|Beach and Star Fish, Seven Sisters Cliff, Eastbourne, John Piper. 1933-34|
Off to Two Temple Place this afternoon for this year's exhibition - Sussex Modernism - bizarrely, in the most ornate surroundings you can imagine. It starts with a roast peacock banquet in 1914 for an old-school poet who thought this modern stuff was all tosh - well, that was a bit of a distraction because it set me off wondering what roast peacock tastes like and whether you'd need some bread sauce with it or a few chipolatas - but stay with me, because we're off on a tour of Sussex, starting at Ditchling then on to Charleston Farmhouse ... At the back of the catalogue, there's directions for a real tour - well, you'd have to whizz around to fit it all into a day, but it did make me long to visit Furlongs and Farleys Farmhouse and West Dean, though I'd rather take it slowly over a few long summer afternoons. Why rush?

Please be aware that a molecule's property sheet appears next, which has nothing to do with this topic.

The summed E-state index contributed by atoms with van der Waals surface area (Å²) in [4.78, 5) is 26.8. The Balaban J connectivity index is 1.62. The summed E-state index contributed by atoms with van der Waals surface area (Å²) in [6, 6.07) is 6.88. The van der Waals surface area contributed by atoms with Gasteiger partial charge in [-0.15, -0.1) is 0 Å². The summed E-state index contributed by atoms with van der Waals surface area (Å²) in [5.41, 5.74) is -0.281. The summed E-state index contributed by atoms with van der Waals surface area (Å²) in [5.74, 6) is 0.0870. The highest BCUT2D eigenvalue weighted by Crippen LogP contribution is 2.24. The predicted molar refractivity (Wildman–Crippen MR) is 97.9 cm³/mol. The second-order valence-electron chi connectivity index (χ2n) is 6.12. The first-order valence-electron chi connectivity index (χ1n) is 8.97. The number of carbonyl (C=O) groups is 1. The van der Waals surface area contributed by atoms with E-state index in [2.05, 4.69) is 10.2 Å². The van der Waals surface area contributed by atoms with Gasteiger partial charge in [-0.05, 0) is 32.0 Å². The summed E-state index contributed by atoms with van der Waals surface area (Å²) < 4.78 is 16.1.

Sussex wasn't just a rural escape, it was a threshold - gateway to Europe (for ideas and refugees) and also a site for potential invasion. Piper's cliffs are torn-out pages from the New Statesman: a strip of classified ads for English private schools, perhaps making some statement about the class system, and (hard to read as they're upside down) news reports about Nazism in Germany
|Landscape near Rye, Edward Burra, 1943|
|Bronze Ballet, Edward Wadsworth, 1940|
|The Annunciation, Vanessa Bell, 1942|
Two Temple Place has become a winter landmark for me; half way between Christmas and spring, although sadly the cake isn't anywhere near as good as it was a few years ago. Shame - but it's still free to get in and there's some fabulous pictures of this very quirky building here.